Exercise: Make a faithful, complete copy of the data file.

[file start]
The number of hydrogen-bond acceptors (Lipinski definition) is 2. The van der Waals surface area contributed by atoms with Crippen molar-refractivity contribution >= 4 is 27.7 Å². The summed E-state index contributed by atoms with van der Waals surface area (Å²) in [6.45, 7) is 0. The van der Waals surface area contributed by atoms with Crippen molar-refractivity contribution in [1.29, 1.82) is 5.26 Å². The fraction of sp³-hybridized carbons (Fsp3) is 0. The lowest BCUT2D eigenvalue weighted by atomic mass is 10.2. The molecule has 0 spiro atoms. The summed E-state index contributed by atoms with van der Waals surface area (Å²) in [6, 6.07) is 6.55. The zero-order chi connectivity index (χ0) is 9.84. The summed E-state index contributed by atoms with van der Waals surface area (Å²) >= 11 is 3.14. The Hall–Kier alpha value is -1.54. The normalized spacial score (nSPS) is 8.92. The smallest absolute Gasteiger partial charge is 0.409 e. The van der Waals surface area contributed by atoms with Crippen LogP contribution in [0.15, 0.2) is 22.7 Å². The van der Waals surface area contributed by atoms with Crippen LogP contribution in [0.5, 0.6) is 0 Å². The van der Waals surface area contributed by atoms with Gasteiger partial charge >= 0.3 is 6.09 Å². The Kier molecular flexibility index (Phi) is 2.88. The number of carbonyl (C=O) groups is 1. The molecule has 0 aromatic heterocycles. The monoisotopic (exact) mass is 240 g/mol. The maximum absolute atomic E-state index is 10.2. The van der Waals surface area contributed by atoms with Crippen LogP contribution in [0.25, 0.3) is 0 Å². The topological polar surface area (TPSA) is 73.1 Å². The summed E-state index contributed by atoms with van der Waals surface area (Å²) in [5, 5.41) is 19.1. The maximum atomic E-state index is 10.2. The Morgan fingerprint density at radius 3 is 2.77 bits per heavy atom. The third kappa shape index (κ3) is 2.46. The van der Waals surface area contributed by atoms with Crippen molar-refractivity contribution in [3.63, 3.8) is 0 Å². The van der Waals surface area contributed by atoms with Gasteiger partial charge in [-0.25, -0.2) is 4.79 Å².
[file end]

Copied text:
The number of hydrogen-bond acceptors (Lipinski definition) is 2. The van der Waals surface area contributed by atoms with Crippen molar-refractivity contribution >= 4 is 27.7 Å². The summed E-state index contributed by atoms with van der Waals surface area (Å²) in [6.45, 7) is 0. The van der Waals surface area contributed by atoms with Crippen molar-refractivity contribution in [1.29, 1.82) is 5.26 Å². The fraction of sp³-hybridized carbons (Fsp3) is 0. The lowest BCUT2D eigenvalue weighted by atomic mass is 10.2. The molecule has 0 spiro atoms. The summed E-state index contributed by atoms with van der Waals surface area (Å²) in [6, 6.07) is 6.55. The zero-order chi connectivity index (χ0) is 9.84. The summed E-state index contributed by atoms with van der Waals surface area (Å²) >= 11 is 3.14. The Hall–Kier alpha value is -1.54. The normalized spacial score (nSPS) is 8.92. The smallest absolute Gasteiger partial charge is 0.409 e. The van der Waals surface area contributed by atoms with Crippen LogP contribution in [0.15, 0.2) is 22.7 Å². The van der Waals surface area contributed by atoms with Crippen LogP contribution in [0.5, 0.6) is 0 Å². The van der Waals surface area contributed by atoms with Gasteiger partial charge >= 0.3 is 6.09 Å². The Kier molecular flexibility index (Phi) is 2.88. The number of carbonyl (C=O) groups is 1. The molecule has 0 aromatic heterocycles. The monoisotopic (exact) mass is 240 g/mol. The maximum absolute atomic E-state index is 10.2. The van der Waals surface area contributed by atoms with Crippen LogP contribution in [0.25, 0.3) is 0 Å². The topological polar surface area (TPSA) is 73.1 Å². The summed E-state index contributed by atoms with van der Waals surface area (Å²) in [5, 5.41) is 19.1. The maximum atomic E-state index is 10.2. The Morgan fingerprint density at radius 3 is 2.77 bits per heavy atom. The third kappa shape index (κ3) is 2.46. The van der Waals surface area contributed by atoms with Crippen molar-refractivity contribution in [3.63, 3.8) is 0 Å². The van der Waals surface area contributed by atoms with Gasteiger partial charge in [-0.25, -0.2) is 4.79 Å².